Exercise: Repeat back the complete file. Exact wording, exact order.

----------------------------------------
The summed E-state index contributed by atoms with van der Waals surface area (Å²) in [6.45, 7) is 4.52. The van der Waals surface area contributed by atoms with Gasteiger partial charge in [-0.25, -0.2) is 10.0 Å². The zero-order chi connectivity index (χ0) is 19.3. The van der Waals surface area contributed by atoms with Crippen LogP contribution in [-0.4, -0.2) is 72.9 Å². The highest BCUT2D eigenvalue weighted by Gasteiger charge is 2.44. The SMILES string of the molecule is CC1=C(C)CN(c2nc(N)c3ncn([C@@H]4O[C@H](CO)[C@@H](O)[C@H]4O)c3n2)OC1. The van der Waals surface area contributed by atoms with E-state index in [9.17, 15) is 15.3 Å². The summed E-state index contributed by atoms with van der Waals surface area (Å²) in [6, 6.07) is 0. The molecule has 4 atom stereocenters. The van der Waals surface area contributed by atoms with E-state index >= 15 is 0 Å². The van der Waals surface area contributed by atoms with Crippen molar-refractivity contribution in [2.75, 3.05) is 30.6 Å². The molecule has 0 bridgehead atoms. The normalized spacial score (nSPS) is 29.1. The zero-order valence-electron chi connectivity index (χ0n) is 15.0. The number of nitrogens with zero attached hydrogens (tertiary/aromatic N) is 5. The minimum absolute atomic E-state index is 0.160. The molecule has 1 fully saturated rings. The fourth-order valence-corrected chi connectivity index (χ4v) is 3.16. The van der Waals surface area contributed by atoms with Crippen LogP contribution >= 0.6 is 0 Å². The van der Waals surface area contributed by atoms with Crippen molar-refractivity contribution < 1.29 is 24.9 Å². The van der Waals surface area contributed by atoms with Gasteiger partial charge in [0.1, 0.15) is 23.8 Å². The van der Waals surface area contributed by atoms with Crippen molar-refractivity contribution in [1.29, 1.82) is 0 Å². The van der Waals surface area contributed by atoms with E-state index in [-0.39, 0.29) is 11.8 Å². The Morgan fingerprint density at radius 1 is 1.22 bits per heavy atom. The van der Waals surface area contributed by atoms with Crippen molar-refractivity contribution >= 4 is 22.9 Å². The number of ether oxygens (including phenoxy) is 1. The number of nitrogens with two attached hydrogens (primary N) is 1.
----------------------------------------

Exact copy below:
The summed E-state index contributed by atoms with van der Waals surface area (Å²) in [6.45, 7) is 4.52. The van der Waals surface area contributed by atoms with Gasteiger partial charge in [-0.25, -0.2) is 10.0 Å². The zero-order chi connectivity index (χ0) is 19.3. The van der Waals surface area contributed by atoms with Crippen LogP contribution in [-0.4, -0.2) is 72.9 Å². The highest BCUT2D eigenvalue weighted by Gasteiger charge is 2.44. The SMILES string of the molecule is CC1=C(C)CN(c2nc(N)c3ncn([C@@H]4O[C@H](CO)[C@@H](O)[C@H]4O)c3n2)OC1. The van der Waals surface area contributed by atoms with E-state index in [9.17, 15) is 15.3 Å². The summed E-state index contributed by atoms with van der Waals surface area (Å²) in [6, 6.07) is 0. The molecule has 4 atom stereocenters. The van der Waals surface area contributed by atoms with E-state index >= 15 is 0 Å². The van der Waals surface area contributed by atoms with Crippen molar-refractivity contribution in [2.75, 3.05) is 30.6 Å². The molecule has 0 bridgehead atoms. The normalized spacial score (nSPS) is 29.1. The zero-order valence-electron chi connectivity index (χ0n) is 15.0. The number of nitrogens with zero attached hydrogens (tertiary/aromatic N) is 5. The minimum absolute atomic E-state index is 0.160. The molecule has 1 fully saturated rings. The fourth-order valence-corrected chi connectivity index (χ4v) is 3.16. The van der Waals surface area contributed by atoms with Crippen LogP contribution >= 0.6 is 0 Å². The van der Waals surface area contributed by atoms with Crippen molar-refractivity contribution < 1.29 is 24.9 Å². The van der Waals surface area contributed by atoms with Gasteiger partial charge in [0.1, 0.15) is 23.8 Å². The van der Waals surface area contributed by atoms with Crippen molar-refractivity contribution in [1.29, 1.82) is 0 Å². The van der Waals surface area contributed by atoms with E-state index in [-0.39, 0.29) is 11.8 Å². The Morgan fingerprint density at radius 1 is 1.22 bits per heavy atom. The van der Waals surface area contributed by atoms with Crippen molar-refractivity contribution >= 4 is 22.9 Å². The number of ether oxygens (including phenoxy) is 1. The number of nitrogens with two attached hydrogens (primary N) is 1.